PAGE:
- Camille Kaldahl, Alumni columnist
Kirbi Yelorda was not only an incredible athlete at Midland Adventist Academy, but a leader, mentor, and hardworking student. Whether you saw her balling on the court or putting on events as SA President, she always met everyone with a bright smile and genuine conversation. Her favorite memories included the many basketball tournaments that were met with camaraderie and sisterhood (and Mustang dominance) and her role as Mrs. Anderson (the wife) in Father Knows Best during her Senior Benefit.
When asked what she would tell her high school self, she remarked that, “You can’t please all the people all the time. Measure your value and worth on a metric that’s meaningful to you. Parents and mentors truly want the best for you. Trust them. Listen to them. Soon you will be on your own and independent, and that is a good thing too.”
Overall, she commented that her time at Midland equipped her with leadership tools that she continues to use. “Midland taught me the value of service and helped me discover leadership qualities that I use every day.”
From Midland, she was accepted into The University of Missouri-Kansas School of Medicine where she went on to complete her Doctor of Medicine in their six-year program. When asked what drew her to becoming a doctor, she explained that “Since elementary school I’ve wanted to be a doctor. I looked forward to going for checkups as a kid, and I always looked up to my Pediatrician. I was always taught that we were put on this Earth to serve others. I think Midland taught me that. I figured, what better gift can you give someone than the gift of their health and improving their quality of life?”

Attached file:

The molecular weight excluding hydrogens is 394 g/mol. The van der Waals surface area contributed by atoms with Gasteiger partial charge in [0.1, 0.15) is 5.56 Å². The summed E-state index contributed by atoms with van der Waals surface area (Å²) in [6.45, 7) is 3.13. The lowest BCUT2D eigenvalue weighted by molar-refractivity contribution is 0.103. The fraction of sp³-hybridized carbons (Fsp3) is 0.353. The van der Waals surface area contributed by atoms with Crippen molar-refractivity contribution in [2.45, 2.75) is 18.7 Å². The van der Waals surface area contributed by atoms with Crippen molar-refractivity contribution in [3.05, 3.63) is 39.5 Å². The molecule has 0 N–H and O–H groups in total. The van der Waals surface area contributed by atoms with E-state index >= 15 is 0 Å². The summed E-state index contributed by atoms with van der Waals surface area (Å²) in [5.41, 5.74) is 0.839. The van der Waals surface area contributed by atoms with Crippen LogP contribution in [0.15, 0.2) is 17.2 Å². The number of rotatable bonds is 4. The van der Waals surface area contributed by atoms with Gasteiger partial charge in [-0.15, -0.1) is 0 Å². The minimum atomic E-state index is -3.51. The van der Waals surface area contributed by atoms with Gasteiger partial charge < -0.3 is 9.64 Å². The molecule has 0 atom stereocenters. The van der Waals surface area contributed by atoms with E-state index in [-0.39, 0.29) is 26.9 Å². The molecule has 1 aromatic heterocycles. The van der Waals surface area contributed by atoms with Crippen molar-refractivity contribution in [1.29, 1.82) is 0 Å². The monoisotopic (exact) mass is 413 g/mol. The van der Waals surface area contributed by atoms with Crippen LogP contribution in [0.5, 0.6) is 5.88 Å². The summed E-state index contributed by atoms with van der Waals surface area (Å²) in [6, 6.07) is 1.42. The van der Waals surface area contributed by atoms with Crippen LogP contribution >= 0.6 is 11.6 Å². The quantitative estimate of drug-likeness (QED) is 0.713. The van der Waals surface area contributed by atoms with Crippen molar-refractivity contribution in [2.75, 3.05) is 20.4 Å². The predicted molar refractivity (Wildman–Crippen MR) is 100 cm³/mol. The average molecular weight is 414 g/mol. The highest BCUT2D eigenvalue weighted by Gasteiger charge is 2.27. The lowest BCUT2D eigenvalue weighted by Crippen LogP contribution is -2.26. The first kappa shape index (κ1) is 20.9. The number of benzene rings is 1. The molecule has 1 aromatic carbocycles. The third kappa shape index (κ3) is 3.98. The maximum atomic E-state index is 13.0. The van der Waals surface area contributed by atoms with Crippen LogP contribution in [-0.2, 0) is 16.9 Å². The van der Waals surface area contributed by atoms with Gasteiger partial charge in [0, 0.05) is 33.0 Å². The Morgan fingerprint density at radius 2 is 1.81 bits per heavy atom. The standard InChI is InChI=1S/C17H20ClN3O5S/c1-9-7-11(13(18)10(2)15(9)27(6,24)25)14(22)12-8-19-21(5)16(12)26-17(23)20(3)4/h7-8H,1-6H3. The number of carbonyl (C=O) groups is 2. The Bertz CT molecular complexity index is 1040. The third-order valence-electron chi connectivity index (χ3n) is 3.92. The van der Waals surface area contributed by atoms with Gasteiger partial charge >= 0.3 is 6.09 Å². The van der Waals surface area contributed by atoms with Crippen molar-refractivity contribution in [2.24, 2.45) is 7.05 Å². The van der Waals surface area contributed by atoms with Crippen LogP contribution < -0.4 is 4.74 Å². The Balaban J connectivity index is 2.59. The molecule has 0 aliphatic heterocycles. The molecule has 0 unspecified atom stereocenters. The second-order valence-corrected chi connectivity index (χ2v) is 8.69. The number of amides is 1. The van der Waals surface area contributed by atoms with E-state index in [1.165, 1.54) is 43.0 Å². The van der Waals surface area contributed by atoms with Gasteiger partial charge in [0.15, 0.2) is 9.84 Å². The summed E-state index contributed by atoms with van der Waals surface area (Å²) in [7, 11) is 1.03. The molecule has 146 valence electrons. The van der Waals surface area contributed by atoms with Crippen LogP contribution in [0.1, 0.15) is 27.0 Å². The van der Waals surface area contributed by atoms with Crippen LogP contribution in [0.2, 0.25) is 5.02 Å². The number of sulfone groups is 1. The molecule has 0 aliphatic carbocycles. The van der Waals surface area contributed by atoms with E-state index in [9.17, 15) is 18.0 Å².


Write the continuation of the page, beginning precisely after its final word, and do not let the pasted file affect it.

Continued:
While she is only in her second year as a General Surgery resident at Stanford, she has already received an award as the Stanford University Department of Surgery 2018 Intern of the Year – voted by chief residents. Starting in July, she will have the opportunity to take two years away from clinic work and focus on research. Her short-term goal is to have her research completed, which focuses on diversity in the physician workforce and health disparities among minorities. During this time, she also hopes to earn her Masters in health research and policy at Stanford. After completion of these two years she will return to the clinical setting and finish the last three years of her residency program.
When she’s not making precision cuts in the OR (in her KC Chiefs scrub cap I might add), you can find her shredding the mountains in Tahoe on her snowboard, karate kicking in her black belt, lifting weights at the gym, or calling “check mate” in a game of chess. Fun fact: she can still do all that even after tearing both of her ACLs! I count myself lucky enough to have seen Kirbi’s leadership and humor in high school and can honestly say that she has and will continue to leave behind a legacy for many to follow.